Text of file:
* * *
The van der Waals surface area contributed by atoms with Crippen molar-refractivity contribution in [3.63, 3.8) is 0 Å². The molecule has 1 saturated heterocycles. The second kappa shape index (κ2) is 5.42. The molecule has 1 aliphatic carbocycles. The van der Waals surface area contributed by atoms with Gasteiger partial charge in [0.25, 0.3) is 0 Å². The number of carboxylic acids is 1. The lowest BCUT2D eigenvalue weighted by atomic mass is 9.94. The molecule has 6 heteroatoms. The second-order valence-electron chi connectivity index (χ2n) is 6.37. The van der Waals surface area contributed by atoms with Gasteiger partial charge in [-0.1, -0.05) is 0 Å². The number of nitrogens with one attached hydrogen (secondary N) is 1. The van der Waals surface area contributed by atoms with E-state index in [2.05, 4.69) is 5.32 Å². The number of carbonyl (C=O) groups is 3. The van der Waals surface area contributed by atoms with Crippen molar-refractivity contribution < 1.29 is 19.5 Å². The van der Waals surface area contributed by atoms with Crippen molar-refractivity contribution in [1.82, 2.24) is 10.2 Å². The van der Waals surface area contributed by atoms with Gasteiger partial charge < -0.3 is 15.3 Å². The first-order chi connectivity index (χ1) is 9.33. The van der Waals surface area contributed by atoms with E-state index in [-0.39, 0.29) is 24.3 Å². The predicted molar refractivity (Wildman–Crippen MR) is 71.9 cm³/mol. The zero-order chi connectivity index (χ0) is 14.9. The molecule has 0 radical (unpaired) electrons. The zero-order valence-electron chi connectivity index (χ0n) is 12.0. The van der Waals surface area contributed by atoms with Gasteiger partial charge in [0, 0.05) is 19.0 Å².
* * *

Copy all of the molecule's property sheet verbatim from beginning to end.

The van der Waals surface area contributed by atoms with Crippen molar-refractivity contribution in [3.63, 3.8) is 0 Å². The molecule has 1 saturated heterocycles. The second kappa shape index (κ2) is 5.42. The molecule has 1 aliphatic carbocycles. The van der Waals surface area contributed by atoms with Gasteiger partial charge in [0.25, 0.3) is 0 Å². The number of carboxylic acids is 1. The lowest BCUT2D eigenvalue weighted by atomic mass is 9.94. The molecule has 6 heteroatoms. The second-order valence-electron chi connectivity index (χ2n) is 6.37. The van der Waals surface area contributed by atoms with Gasteiger partial charge in [-0.1, -0.05) is 0 Å². The number of nitrogens with one attached hydrogen (secondary N) is 1. The van der Waals surface area contributed by atoms with E-state index in [2.05, 4.69) is 5.32 Å². The number of carbonyl (C=O) groups is 3. The van der Waals surface area contributed by atoms with Crippen molar-refractivity contribution < 1.29 is 19.5 Å². The van der Waals surface area contributed by atoms with Crippen molar-refractivity contribution in [1.82, 2.24) is 10.2 Å². The van der Waals surface area contributed by atoms with Gasteiger partial charge < -0.3 is 15.3 Å². The first-order chi connectivity index (χ1) is 9.33. The van der Waals surface area contributed by atoms with E-state index in [-0.39, 0.29) is 24.3 Å². The predicted molar refractivity (Wildman–Crippen MR) is 71.9 cm³/mol. The zero-order chi connectivity index (χ0) is 14.9. The molecule has 0 radical (unpaired) electrons. The zero-order valence-electron chi connectivity index (χ0n) is 12.0. The van der Waals surface area contributed by atoms with Gasteiger partial charge in [0, 0.05) is 19.0 Å².